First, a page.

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‘Oh, a female!’ These were the first words I heard when I walked into my A Level Physics classroom, and the surprise in that student’s voice has stayed with me ever since. STEM subjects (Science, Technology, Engineering and Maths) have traditionally been dominated by cis white straight men, and sadly, that’s still the case. I’ve been an aspiring physicist and a feminist for about as long as I can remember and as a result, I’m so grateful for the opportunities presented to me today, but I know the fight for equality is far from over.
I’ve encountered many people who seem to think feminism simply isn’t necessary anymore, that if men and women are equal by law then surely there isn’t a problem. The huge gender divide throughout STEM subjects – which gets worse the more senior you become – says otherwise. Women and non-binary people are still at a disadvantage when trying to enter these careers and those who make it often face accusations of only being hired for diversity. I still feel an extra pressure to do well because I know there are those who will accuse all women of being bad at physics, or bad at maths if they make a mistake. Outdated gender roles are still a huge part of our society whether we realise it or not; take one look at the ‘girls’ and ‘boys’ toy sections and I’m sure you’ll see what I mean.
There are also a huge lack of positive role models for women and people of colour wanting to pursue science. The quote ‘you can’t be what you can’t see’ springs to mind. A more diverse workforce not only inspires more people to want jobs in STEM, it helps rid people of their unconscious biases. And if you don’t think you have any unconscious bias, try taking the Harvard Implicit Bias test. I believe all workplaces should strive towards diversity in terms of gender, race, sexuality and religion, both morally and because the workplace will function better as a result. Personally, I’ve never been afraid to enter a male dominated workforce. I’m often told I’m brave but the lack of representation just makes me more determined to succeed.
For me, this is where feminism comes in. For a start, I probably wouldn’t even be doing a Physics degree if it wasn’t for hundreds of years of work by women to fight for equal opportunities in education. But I’m also constantly inspired by the work of feminists who encourage women to take up space, make their voices heard and to fight back against the patriarchy. I know I have the backing of an amazing online community, an array of books, articles and podcasts and the wonderful people I meet who also want to strive for equality.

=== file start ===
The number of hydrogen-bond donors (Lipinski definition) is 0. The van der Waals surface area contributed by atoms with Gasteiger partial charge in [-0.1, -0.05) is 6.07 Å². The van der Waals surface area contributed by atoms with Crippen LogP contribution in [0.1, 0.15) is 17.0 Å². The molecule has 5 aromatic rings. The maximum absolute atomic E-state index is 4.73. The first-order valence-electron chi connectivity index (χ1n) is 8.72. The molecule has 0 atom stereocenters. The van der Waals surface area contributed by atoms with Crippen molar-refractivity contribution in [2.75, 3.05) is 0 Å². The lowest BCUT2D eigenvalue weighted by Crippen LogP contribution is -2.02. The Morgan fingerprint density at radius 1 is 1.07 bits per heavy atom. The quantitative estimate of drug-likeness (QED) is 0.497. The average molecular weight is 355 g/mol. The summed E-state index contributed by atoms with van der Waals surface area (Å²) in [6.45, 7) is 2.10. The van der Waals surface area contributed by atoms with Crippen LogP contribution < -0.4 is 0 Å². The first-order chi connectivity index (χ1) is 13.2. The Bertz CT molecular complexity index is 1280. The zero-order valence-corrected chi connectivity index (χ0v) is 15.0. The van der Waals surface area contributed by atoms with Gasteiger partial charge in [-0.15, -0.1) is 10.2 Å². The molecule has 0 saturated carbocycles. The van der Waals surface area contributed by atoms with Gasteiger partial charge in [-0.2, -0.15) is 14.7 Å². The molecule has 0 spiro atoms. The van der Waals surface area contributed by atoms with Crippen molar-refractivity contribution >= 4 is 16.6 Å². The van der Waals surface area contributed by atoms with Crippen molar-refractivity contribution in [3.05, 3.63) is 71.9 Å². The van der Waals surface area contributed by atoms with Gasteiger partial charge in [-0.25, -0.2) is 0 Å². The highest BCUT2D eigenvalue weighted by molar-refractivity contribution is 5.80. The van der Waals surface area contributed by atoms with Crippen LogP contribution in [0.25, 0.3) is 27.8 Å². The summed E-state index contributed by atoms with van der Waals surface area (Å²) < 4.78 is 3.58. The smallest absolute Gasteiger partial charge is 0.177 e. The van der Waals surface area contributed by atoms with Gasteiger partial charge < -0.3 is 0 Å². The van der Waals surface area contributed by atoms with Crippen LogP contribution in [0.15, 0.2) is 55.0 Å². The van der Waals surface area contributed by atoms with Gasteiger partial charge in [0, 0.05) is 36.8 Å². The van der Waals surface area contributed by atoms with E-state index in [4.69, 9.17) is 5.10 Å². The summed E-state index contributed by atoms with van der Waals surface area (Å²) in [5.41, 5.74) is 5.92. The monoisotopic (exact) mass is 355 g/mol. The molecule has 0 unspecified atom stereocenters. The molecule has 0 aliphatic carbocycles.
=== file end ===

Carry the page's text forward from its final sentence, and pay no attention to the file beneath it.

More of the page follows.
The feminist movement has also been doing amazing work to bring attention to female scientists throughout history, celebrating their achievements, and giving credit to women whose work had previously been accredited to a man. This has been a big step forward in providing positive role models for young girls, but the vast majority of scientists shown in the media still fall into traditional stereotypes. And of course, the majority of scientists shown in the media are straight, white and male. This isn’t a problem unique to the STEM industries – underrepresentation of minority groups permeates almost every workplace and a huge amount of the media we consume. So how do we fix this?
Ideally? Deconstruct the patriarchy completely. But let’s talk short term. Educating everyone on the issues that are still present is vitally important. Feminism can’t just be a women’s issue – men need to be just as informed and actively work against sexism and the gender roles in our society. We also need to work towards diversity, everywhere.
If a group you’re a part of isn’t very diverse, why not? And what can you do to make it more inclusive? Support the work of female scientists and try and lessen your own subconscious biases. And most importantly, as hard as it might be, if you’re a woman, a person of colour or a member of the LGBTQ+ community, ask for inclusion and make space for others to be included. Take part in panels, put yourself forward for leadership positions, do good work and be open about the struggles you face along the way.
Attending a diversity in Physics conference gave me so much hope for the future – I’m so glad that groups like these exist to address and tackle underlying problems in the scientific community. There was a diverse group of attendees, many of whom had experienced problems like sexism, racism or ableism, as well as those who attended to learn about what others faced and how to use their own privilege for good. Intersectional feminism benefits everybody and I’d love to see feminism used to make the STEM community even better.